DFID STATEMENT ON GIRLS' EDUCATION AND LITERACY


By Mr. Richard Arden, Education Adviser, DFID

 

Honourable Minister of Education, China, honourable Ministers of Education, from other participating nations, senior UNESCO, UNICEF and other donor and NGO representatives, distinguished visitors, ladies and gentlemen.

 

I would like to emphasize that in delivering this statement from DFID, I am not speaking on behalf of the UK Parliamentary Under Secretary of State Gareth Thomas but as one of the current co-chairs of UNGEI.

 

As I am also currently based in Zambia I want to bring to the meeting a grass-roots perspective of key lessons being learnt on how to tackle the challenges of achieving the MDG on gender equity in primary and secondary education.

 

Firstly there is no doubt that the abolition of user fees has had a huge impact on improving girls' participation in addition to other out of school children. In Zambia for example, enrolment has increased by over 20% since fees were abolished in 2002, and girls' net enrolment has soared from 65.9% in 2000 to 81.5% in 2004. Even greater increases have been noted in other African countries such as Malawi , Kenya and Uganda .

 

However, another lesson being learnt is that in order to achieve and maintain increased enrolment and completion rates, there must be sustained commitment to greater long-term and predictable investment in education. Many developing countries in Africa, Asia and South East Asia have increased the proportion of their GDP to education, but also require well-co-ordinated external financing. A number of donor partners are increasing their funding for education both through in-country sector or general budget support and through the Fast Track Initiative.

 

It is being increasingly demonstrated that a well co-ordinated and harmonised approach to international financing enables partner governments to implement its EFA policies and plans more effectively. Just recently on a visit to one of the poorest rural provinces of Zambia I saw at first hand how the regular disbursement of school grants empowers districts and schools to improve the delivery and quality of basic and high school education through infrastructure, textbooks, stationery and additional teachers.

 

Despite this evidence, there is still a lack of consistency amongst external agencies in some countries where parallel initiatives are implemented at the expense of the country's own development plans. In addition, the contributions of international and local NGOs are often ignored and not aligned or factored into sector programmes. One exception is Zambia where CAMFED and FAWEZA along with UNICEF, DFID, Norway and DCI in particular are co-ordinating successfully with Ministry of Education in the development of weekly boarding facilities for girls.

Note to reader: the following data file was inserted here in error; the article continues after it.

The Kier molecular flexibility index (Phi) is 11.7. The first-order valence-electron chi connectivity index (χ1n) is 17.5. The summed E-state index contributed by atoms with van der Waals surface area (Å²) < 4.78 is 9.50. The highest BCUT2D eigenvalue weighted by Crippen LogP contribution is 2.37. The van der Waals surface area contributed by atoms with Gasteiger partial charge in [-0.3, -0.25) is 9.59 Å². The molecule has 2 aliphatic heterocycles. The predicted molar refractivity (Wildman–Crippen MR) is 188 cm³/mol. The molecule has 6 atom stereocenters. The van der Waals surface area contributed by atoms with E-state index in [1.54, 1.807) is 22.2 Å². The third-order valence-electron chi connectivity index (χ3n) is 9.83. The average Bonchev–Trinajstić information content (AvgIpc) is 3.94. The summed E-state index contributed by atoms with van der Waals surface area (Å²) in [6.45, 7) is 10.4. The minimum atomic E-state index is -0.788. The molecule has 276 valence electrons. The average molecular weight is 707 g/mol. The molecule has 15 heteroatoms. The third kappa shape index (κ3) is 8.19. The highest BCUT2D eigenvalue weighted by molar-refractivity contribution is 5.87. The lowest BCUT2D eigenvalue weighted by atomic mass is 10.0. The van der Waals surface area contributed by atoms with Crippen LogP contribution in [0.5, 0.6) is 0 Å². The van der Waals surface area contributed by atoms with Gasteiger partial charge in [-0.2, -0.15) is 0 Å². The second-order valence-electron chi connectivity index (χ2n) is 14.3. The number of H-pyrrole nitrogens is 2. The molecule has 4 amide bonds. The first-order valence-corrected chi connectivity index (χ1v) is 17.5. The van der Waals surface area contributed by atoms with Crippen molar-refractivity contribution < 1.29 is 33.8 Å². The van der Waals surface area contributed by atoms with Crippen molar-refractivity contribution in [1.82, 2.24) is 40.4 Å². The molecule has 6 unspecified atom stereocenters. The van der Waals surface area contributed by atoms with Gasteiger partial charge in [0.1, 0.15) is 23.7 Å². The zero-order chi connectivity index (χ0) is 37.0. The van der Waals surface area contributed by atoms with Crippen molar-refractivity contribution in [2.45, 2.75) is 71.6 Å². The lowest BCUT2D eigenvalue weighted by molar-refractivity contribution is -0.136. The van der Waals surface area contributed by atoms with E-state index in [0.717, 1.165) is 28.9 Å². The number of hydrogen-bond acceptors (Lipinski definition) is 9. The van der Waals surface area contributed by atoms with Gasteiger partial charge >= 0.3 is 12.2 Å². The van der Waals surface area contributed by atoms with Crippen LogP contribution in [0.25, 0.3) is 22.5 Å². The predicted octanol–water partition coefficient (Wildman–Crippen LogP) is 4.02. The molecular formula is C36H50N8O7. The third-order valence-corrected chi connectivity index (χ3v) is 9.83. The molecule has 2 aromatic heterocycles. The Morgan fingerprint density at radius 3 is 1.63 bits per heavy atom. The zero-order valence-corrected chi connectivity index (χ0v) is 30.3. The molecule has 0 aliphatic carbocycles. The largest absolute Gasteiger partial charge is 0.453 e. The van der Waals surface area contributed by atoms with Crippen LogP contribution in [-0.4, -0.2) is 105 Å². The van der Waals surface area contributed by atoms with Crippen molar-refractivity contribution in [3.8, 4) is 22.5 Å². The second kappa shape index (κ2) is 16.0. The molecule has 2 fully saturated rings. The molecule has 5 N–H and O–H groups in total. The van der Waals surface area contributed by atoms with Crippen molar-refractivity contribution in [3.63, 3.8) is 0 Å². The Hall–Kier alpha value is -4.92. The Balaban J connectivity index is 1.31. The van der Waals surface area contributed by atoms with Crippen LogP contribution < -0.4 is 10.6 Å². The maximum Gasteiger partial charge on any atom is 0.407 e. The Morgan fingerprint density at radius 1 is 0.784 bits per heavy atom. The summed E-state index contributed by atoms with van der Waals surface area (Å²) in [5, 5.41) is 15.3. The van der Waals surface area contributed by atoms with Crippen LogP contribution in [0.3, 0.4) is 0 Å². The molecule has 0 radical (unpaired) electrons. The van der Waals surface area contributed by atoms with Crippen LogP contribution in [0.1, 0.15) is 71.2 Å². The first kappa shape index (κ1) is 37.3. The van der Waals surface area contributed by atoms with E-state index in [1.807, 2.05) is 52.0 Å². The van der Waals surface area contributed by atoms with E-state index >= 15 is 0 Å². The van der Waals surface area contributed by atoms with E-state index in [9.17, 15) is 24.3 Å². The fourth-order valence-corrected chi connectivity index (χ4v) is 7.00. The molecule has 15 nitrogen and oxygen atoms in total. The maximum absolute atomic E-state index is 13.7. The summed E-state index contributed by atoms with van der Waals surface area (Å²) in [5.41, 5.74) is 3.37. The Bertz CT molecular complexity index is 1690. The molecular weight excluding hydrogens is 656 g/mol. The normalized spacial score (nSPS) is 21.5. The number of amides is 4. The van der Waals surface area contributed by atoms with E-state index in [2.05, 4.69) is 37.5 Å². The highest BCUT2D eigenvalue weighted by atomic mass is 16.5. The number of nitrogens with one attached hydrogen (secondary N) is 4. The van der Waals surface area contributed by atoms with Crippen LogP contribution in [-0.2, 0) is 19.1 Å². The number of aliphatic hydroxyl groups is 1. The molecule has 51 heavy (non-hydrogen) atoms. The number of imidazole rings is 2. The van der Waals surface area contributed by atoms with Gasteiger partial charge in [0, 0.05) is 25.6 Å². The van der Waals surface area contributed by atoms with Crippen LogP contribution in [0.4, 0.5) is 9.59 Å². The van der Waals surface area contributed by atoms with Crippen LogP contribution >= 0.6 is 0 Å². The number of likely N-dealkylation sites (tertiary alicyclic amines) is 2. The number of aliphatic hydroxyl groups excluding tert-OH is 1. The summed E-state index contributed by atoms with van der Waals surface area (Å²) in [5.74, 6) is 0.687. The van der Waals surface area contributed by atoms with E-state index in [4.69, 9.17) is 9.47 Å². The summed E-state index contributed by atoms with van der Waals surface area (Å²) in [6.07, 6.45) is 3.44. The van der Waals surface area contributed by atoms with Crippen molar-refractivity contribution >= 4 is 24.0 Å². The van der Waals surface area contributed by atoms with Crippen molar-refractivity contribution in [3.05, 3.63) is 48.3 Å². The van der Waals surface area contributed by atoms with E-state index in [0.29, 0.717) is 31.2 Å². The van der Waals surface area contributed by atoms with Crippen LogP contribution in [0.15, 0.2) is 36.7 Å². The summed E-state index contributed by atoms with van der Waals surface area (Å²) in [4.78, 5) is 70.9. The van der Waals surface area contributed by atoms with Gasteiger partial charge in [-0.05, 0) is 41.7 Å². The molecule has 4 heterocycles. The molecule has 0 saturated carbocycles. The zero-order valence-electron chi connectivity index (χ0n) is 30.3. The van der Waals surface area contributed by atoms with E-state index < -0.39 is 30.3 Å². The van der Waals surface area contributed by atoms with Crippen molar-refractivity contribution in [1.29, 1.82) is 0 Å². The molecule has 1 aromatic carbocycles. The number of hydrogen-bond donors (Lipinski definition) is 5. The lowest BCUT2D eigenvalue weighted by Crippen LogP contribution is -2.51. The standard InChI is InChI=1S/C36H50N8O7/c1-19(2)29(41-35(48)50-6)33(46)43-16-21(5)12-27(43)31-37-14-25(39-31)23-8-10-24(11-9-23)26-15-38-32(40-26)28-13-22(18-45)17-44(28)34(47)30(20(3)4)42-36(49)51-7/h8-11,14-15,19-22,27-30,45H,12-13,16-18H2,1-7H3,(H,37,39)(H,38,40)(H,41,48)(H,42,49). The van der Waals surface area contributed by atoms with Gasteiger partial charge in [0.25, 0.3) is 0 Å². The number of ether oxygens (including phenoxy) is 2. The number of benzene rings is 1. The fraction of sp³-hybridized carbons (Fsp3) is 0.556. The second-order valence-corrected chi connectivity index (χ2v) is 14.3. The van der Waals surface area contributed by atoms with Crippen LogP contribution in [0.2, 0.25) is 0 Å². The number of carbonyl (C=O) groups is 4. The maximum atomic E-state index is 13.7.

In line with the current theme of literacy, all this increase in access will come to naught if we do not see an improvement in the quality of education and in particular an increase in levels of literacy and numeracy across the world. While we recognise the huge challenge of 800 million illiterate adults, many of them women, the first task ought to be to ensure that the teaching of initial literacy in primary school is effective to avoid another generation of illiterate adults.

 

The Zambia Primary Reading Programme is an example of an approach that has had a significant impact on literacy in both mother tongue and an international language (in this case English) at primary school level. Moreover, the theme of empowering girls and women through literacy is graphically illustrated in this video of a real rural girl in Northern Zambia whose progress through to Grade 7 exams has been tracked over several years. I am pleased to inform you that last year she passed her Grade 7 examination with over 800 points and has been accepted into Grade 8. This demonstrates the value of investing in good literacy programmes at primary level.

 

Adult literacy can only be tackled effectively if it is also factored into country-led, costed education policies, plans and poverty reduction strategies, even if the providers come from a variety of institutions and civil society organisations. There is no doubt that women in particular are empowered when literacy is related to skills development, the world of work and rights education. Indeed it is notable that women often form the majority in adult literacy classes. Again, a major change in adult literacy levels cannot be accomplished without considerable financial investment through a co-ordinated partnership of international agencies and developing countries.

 

To sum up, the lesson from the field for all partners who want to increase girls' participation in basic and secondary education is to ensure that UNGEI strengthens countries' own planning, co-ordination and implementation of initiatives. UNICEF in particular can play a major advocacy and influencing role in helping government led-plans and policies target gender equity at all levels of the education system.